Rene­go­ti­at­ing deal will cause fur­ther un­cer­tainty, claim busi­ness lead­ers

DUP leader tells them to ‘stop wast­ing time’

Belfast Telegraph - Business Telegraph - - Front Page - BY RYAN MCALEER

BUSI­NESS lead­ers have said the DUP’S call to rene­go­ti­ate the EU with­drawal agree­ment will spell more un­cer­tainty for firms in North­ern Ire­land.

Speak­ing af­ter meet­ing 30 busi­ness del­e­gates who back the deal in Stor­mont yes­ter­day, Ar­lene Fos­ter said it is doomed to fail when it goes be­fore MPS on De­cem­ber 12.

“Busi­nesses want cer­tainty there­fore they should not waste the next few weeks in ad­vance of the mean­ing­ful vote, es­pe­cially when many par­lia­men­tar­i­ans have al­ready made up their minds to re­ject the deal,” said the DUP leader.

Labour shadow Brexit sec­re­tary Keir Starmer sug­gested yes­ter­day that if the deal is voted down, it could force the Govern­ment and EU to agree to ex­tend ar­ti­cle 50 in or­der to stop a no deal sce­nario.

Stephen Kelly of Man­u­fac­tur­ing NI said busi­nesses are not closed to the idea of rene­go­ti­a­tion. But he said it would re­quire more time, mean­ing de­lay­ing the Brexit process.

But CBI di­rec­tor An­gela McGowan said the busi­ness com­mu­nity is “des­per­ate” to move on.

“There is no ap­petite among CBI mem­bers to go back to square one in terms of the EU ne­go­ti­a­tions,” she said. “Con­tin­ued Brexit un­cer­tainty is al­ready af­fect­ing firms’ in­vest­ment in­ten­tions, resulting in changes to com­pa­nies’ sup­ply chains and, in some in­stances, jobs mov­ing.”

The chief ex­ec­u­tive of the NI Cham­ber, Ann Mc­gre­gor, said busi­nesses can­not face “the chaos of a messy and dis­or­derly exit from the EU next March”.

She ap­pealed for MPS to “keep the mil­lions of firms and fam­i­lies try­ing to plan for the fu­ture at the fore­front of their minds over the next num­ber of weeks”.

Ul­ster Univer­sity econ­o­mist Es­mond Birnie has sug­gested that although it would re­sult in a longer tran­si­tion pe­riod, rene­go­ti­a­tion could be more ben­e­fi­cial in the long-term.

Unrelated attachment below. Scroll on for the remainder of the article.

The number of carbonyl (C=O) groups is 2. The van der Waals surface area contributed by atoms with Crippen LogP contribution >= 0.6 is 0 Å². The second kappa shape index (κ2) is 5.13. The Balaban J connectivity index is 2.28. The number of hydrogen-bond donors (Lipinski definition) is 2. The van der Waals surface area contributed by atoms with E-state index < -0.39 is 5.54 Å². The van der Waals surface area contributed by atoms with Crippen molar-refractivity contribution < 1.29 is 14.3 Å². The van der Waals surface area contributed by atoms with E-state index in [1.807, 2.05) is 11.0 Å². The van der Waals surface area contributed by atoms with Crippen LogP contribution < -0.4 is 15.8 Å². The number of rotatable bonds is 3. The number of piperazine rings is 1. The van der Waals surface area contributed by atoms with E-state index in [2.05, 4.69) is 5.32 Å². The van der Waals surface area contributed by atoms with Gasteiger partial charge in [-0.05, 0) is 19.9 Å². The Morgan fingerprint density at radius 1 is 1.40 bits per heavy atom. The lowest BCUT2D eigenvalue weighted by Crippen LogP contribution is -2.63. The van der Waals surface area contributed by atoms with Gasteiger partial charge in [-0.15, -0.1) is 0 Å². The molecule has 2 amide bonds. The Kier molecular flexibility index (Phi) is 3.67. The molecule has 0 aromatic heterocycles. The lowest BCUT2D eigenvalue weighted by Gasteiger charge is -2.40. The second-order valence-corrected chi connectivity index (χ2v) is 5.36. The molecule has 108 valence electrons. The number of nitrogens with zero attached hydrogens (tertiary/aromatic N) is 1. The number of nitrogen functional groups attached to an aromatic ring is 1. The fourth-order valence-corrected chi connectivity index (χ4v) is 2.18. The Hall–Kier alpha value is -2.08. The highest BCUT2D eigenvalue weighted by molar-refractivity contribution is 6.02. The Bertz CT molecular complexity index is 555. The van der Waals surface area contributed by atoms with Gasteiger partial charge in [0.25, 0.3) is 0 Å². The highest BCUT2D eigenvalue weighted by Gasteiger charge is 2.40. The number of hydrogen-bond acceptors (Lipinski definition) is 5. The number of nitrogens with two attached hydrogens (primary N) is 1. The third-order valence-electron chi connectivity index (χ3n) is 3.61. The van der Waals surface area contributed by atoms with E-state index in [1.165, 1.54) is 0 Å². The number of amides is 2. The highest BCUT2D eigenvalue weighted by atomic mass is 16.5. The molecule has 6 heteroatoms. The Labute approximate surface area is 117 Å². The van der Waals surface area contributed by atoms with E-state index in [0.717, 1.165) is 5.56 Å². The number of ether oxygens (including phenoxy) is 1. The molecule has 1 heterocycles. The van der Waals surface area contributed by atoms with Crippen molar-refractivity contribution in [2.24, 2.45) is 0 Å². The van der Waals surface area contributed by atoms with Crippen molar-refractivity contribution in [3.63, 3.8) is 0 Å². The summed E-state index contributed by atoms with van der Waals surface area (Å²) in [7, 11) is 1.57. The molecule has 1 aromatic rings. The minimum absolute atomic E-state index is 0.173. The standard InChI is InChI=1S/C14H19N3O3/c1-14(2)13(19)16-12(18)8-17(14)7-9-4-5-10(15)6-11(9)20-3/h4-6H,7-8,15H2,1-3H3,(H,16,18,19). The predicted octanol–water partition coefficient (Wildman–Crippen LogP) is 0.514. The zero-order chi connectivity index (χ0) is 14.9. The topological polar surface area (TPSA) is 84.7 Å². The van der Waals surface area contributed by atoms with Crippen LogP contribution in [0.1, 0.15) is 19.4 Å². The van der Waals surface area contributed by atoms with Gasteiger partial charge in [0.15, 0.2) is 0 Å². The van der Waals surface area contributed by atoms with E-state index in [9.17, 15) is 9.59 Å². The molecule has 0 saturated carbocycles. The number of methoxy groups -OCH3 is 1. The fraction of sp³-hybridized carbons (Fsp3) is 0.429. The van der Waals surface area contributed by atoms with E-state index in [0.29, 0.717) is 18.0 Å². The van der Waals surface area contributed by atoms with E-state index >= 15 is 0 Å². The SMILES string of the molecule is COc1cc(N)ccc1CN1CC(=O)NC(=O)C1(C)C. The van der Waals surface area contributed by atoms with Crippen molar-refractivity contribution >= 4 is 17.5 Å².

But writ­ing in to­day’s Busi­ness Tele­graph, Danske Bank chief econ­o­mist Conor Lambe said: “The best that can be hoped for dur­ing the Brexit ne­go­ti­a­tions is to min­imise the ex­tent of the dam­age to the econ­omy.”

While he said it was not per­fect, he added: “I con­sider the draft with­drawal agree­ment reached a cou­ple of weeks ago to be a pos­i­tive de­vel­op­ment.”

There is no doubt that the draft With­drawal Agree­ment is a wel­come step for­ward for the ma­jor­ity of busi­nesses in NI and it is def­i­nitely much bet­ter than a no-deal sce­nario. Our trad­ing firms will be pay­ing close at­ten­tion to what hap­pens next.

The agree­ment is a sig­nif­i­cant mile­stone in the po­lit­i­cal process of Brexit, and is clearly a per­sonal achieve­ment for the Prime Min­is­ter.

As she vis­its NI to­day, it is the per­fect op­por­tu­nity to high­light how her re­silience has been matched only by that of busi­nesses chal­lenged by three years of non-stop po­lit­i­cal de­bate and con­tin­u­ous un­cer­tainty. This is not a great en­vi­ron­ment for en­trepreneurs and in­ward in­vestors try­ing to grow their busi­nesses and pro­vide much needed em­ploy­ment.

We now en­cour­age our po­lit­i­cal rep­re­sen­ta­tives who sup­port the agree­ment to do ev­ery­thing in their power to in­flu­ence po­lit­i­cal rep­re­sen­ta­tives in Bri­tain to join them. They must be per­suaded to put the econ­omy ahead of po­lit­i­cal am­bi­tion.

It is time to sup­port the gen­eral di­rec­tion of the agree­ment and use the tran­si­tion pe­riod to fo­cus on the de­tails.

For those that are not in sup­port of the draft agree­ment, it is now time to out­line your al­ter­na­tive pro­pos­als.

Any new pro­pos­als must en­sure that NI has un­fet­tered ac­cess to mar­kets and a busi­ness en­vi­ron­ment con­ducive to growth in­clud­ing ac­cess to skills from across the globe. Busi­nesses ac­knowl­edge that this agree­ment, and the pro­posed back­stop mech­a­nism, are not the in­tended per­ma­nent solutions.

Since the With­drawal Agree­ment was pub­lished, NI Cham­ber has re­it­er­ated its views with the Prime Min­is­ter and the Sec­re­tary of State Karen Bradley, and yes­ter­day busi­ness or­gan­i­sa­tions con­tin­ued their en­gage­ment on the deal via meet­ings with the DUP, Sinn Fein, SDLP, Al­liance Party and Green Party, with fur­ther meet­ings sched­uled with the UUP.

As an or­gan­i­sa­tion whose aim is to help grow the NI econ­omy, NI Cham­ber’s over­ar­ch­ing mes­sage is clear — we must grow the pri­vate sec­tor — not shrink it.

There­fore busi­nesses can­not face the chaos of a messy and dis­or­derly exit from the EU next March.

As we await what­ever out­come be­fore Christ­mas, with peo­ple’s liveli­hoods, their jobs and the fu­ture prospects for many com­pa­nies in the bal­ance, we ask that par­lia­men­tar­i­ans keep the mil­lions of firms and fam­i­lies try­ing to plan for the fu­ture at the fore­front of their minds over the next num­ber of weeks.

Byan­n­m­c­gre­gor, Chiefex­ec­u­tiveof thenorth­ernire­land Cham­berof­com­merce andin­dus­try

Newspapers in English

Newspapers from UK

© PressReader. All rights reserved.